An example of an overcurrent shutdown (OCSD) circuit 200 incorporating N-channel four-terminal MOSFET 120 as a synchronous rectifier (see FIGS. 9a-9d) is shown in FIG. 12, where grounding switch 136 is represented by an N-channel MOSFET (NMOS) 202 and source-to-body shorting switch 134 is represented by a P-channel MOSFET (PMOS) 204. Provided that their gate oxide thicknesses are chosen thick enough to survive the full operating voltage, these two MOS switches 202, 204 may be driven rail-to-rail by a common CMOS inverter 206. To simplify direct connection to external control circuitry CMOS inverter 206 can be driven from a single grounded N-channel MOSFET (NMOS) 208 with a gate input 212 and a pull-up resistor 210. Input 212 is connected to overcurrent sensing circuitry (see FIG. 15), which generates, for example, a high signal during an overcurrent fault and a low signal in normal operation. With a low input 212, NMOS 208 is turned off, so that pull-up resistor 210 pulls up the input 213 to CMOS inverter 206, turning on the CMOS inverter's N-channel 214 and turning off its P-channel 216, thus connecting the output of CMOS inverter 206 to ground. With the inverter output grounded, PMOS switch 204 is turned on, shorting body 122 of four-terminal MOSFET 120 to source 124. NMOS switch 202 is turned off, disconnecting MOSFET body 122 from ground. This condition draws no power and is the normal operating mode.
When a shorted load occurs, input 212 is brought high by overcurrent sensing circuitry, input 213 to CMOS inverter 206 goes low and its output goes high, turning off PMOS switch 204 while turning on grounded NMOS switch 202, thereby tying MOSFET body 122 to ground. In this overcurrent fault condition, both intrinsic diodes 126, 128 internal to four-terminal MOSFET 120 become reverse biased, and pull-up resistor 210 draws moderate power.
If node 142 is brought very close to ground (for example when inductor 38 is being energized), then PMOS switch 204, since it derives its gate and drain voltages from node 142, may not have adequate voltage to maintain a conductive channel for reliable shorting of MOSFET body 122 to source 124. As shown in FIG. 13, this problem may be corrected by connecting an 20 additional NMOS switch 218 in parallel with PMOS switch 204. NMOS switch 218 is on whenever the input to low-side switch 54 is high and node 142 is near ground during energizing of inductor 38.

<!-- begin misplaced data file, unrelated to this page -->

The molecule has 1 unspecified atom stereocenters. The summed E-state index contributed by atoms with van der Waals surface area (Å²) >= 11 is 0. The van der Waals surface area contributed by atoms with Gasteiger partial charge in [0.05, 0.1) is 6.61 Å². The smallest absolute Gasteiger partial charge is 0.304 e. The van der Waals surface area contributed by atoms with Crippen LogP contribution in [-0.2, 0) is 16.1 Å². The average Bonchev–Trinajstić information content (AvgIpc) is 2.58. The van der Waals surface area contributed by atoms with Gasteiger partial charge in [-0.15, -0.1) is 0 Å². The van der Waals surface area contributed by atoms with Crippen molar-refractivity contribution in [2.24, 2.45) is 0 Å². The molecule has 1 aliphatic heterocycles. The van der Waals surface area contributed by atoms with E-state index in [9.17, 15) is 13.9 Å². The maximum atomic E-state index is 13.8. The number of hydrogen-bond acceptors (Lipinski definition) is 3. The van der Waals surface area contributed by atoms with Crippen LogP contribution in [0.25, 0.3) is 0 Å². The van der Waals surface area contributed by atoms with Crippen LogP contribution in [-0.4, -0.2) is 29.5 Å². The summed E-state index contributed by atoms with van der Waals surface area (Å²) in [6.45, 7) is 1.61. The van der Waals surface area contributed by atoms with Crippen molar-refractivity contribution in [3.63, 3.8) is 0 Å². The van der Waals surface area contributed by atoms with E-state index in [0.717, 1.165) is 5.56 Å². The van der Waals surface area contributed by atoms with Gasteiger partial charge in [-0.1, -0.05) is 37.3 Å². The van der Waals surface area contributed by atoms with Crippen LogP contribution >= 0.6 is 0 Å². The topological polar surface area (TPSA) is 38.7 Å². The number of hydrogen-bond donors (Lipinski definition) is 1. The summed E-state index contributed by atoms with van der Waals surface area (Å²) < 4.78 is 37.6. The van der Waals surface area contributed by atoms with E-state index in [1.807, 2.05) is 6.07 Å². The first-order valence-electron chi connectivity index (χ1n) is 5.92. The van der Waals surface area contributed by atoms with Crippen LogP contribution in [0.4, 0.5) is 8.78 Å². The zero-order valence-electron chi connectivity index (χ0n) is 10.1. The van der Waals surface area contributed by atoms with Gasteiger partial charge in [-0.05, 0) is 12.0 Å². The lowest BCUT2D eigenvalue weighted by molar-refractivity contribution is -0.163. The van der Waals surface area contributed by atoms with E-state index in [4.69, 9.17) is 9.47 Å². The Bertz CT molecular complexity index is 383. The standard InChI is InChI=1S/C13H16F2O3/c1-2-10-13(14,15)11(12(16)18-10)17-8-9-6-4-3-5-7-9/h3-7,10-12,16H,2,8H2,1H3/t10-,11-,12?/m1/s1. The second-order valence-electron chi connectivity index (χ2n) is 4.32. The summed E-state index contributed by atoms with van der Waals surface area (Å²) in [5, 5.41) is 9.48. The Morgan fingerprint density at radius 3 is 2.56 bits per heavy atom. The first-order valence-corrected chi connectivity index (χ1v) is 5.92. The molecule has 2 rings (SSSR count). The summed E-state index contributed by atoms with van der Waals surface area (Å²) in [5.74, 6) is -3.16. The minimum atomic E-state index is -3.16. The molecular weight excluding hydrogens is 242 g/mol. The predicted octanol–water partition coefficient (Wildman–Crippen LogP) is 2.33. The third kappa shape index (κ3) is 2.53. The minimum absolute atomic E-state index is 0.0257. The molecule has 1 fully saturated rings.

An example of an overcurrent shutdown (OCSD) circuit 220 incorporating a body four-terminal P-channel MOSFET 170 is shown in FIG. 14, where two PMOS switches 222, 224 form a body switching network. Four-terminal P-channel MOSFET 170 incorporates intrinsic diodes 232, 234. Input 212 is connected to overcurrent sensing circuitry (see FIG. 15), which generates, for example, a high signal during an overcurrent fault and a low signal in normal operation. In normal operation, when the OCSD (overcurrent shutdown) input 226 is low, an NMOS 228 is turned off with a high drain voltage so that the inductor side PMOS switch 222 is turned off, whereas the output of CMOS inverter 230 is low so that output side PMOS switch 224 is turned on. In normal operation current flows from left to right through source-to-body intrinsic diode 232 and through a short circuit comprising output side PMOS switch 224 during the break-before-make interval, until four-terminal P-channel MOSFET 170 is turned on and then carries the current.
Applying a high drive signal to OCSD input 226 pulls the drain of NMOS 228 low, reversing the connections through PMOS switches 222, 224 to MOSFET body 176, thereby shorting source-to-body intrinsic diode 232, connecting MOSFET body 176 to the most positive potential at node 142, and disconnecting right side PMOS 224. Therefore, during a short circuit fault, in which the left side voltage is high and the right side voltage is low, normally conducting source-to-body intrinsic diode 232 is shorted, and output-to-body intrinsic diode 234 is reverse biased, thus blocking overcurrent flow. A voltage clamping method (see for example FIGS. 10a-10c) may be applied to limit the maximum voltage excursion when MOSFET body 176 connections are switched through PMOS switches 222, 224.
In addition to the methods illustrated in FIGS. 12-14, switching of body 122 and body 176 may be accomplished by means of other types of solid state switches, relays, or combinations thereof.
FIG. 15 illustrates a system implementation of an overcurrent shutdown (OCSD) circuit 240, comprising inductor 38, low-side switch 40, filter capacitor 42, a four-terminal rectifier MOSFET 252 with two intrinsic diodes 254, 256, and an OCSD body circuit 242, incorporating for example circuitry illustrated in FIGS. 12-14, accepting alternatively inputs 212, 226, and containing NMOS 208, 228, CMOS inverter 206, and MOS devices 202, 204 or 222, 234 that switch the body 262 of four-terminal rectifier MOSFET 252.
OCSD body circuit 242 is driven by the output of a comparator 244, which compares the voltage output of an op amp 246 to a reference voltage 248. Op amp 246 measures the voltage drop across a voltage sensing resistor 250 and thereby measures the output current. In normal operation, the voltage across sensing resistor 250 is lower than reference voltage 248, and the output of comparator 244 is low. In a short circuit overcurrent condition, however, the voltage across sensing resistor 250 is higher than the reference voltage 248, and the output of comparator 244 becomes high. A high drive signal is applied to the input of OCSD body circuit 242, triggering switching of the body bias of four-terminal rectifier MOSFET 252 and reverse biasing of one or more diodes 254, 256 to block overcurrent conduction.